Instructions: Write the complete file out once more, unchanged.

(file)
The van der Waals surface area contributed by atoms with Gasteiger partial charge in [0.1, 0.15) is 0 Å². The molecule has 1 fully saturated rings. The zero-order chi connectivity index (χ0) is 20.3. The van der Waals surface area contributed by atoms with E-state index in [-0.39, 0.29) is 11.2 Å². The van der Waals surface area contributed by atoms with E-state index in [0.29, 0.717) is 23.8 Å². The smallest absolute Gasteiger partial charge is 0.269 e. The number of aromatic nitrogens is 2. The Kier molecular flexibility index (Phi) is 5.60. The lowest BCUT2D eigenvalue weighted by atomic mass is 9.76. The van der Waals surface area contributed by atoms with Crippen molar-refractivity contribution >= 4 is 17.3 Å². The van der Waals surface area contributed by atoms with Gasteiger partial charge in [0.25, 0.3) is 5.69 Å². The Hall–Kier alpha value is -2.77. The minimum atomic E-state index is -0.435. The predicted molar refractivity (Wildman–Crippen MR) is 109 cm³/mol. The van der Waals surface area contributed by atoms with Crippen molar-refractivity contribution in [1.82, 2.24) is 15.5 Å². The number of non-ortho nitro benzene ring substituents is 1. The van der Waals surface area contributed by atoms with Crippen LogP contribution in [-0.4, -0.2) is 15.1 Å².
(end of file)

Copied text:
The van der Waals surface area contributed by atoms with Gasteiger partial charge in [0.1, 0.15) is 0 Å². The molecule has 1 fully saturated rings. The zero-order chi connectivity index (χ0) is 20.3. The van der Waals surface area contributed by atoms with E-state index in [-0.39, 0.29) is 11.2 Å². The van der Waals surface area contributed by atoms with E-state index in [0.29, 0.717) is 23.8 Å². The smallest absolute Gasteiger partial charge is 0.269 e. The number of aromatic nitrogens is 2. The Kier molecular flexibility index (Phi) is 5.60. The lowest BCUT2D eigenvalue weighted by atomic mass is 9.76. The van der Waals surface area contributed by atoms with Crippen molar-refractivity contribution >= 4 is 17.3 Å². The van der Waals surface area contributed by atoms with Gasteiger partial charge in [0.25, 0.3) is 5.69 Å². The Hall–Kier alpha value is -2.77. The minimum atomic E-state index is -0.435. The predicted molar refractivity (Wildman–Crippen MR) is 109 cm³/mol. The van der Waals surface area contributed by atoms with Crippen molar-refractivity contribution in [1.82, 2.24) is 15.5 Å². The number of non-ortho nitro benzene ring substituents is 1. The van der Waals surface area contributed by atoms with Crippen LogP contribution in [-0.4, -0.2) is 15.1 Å².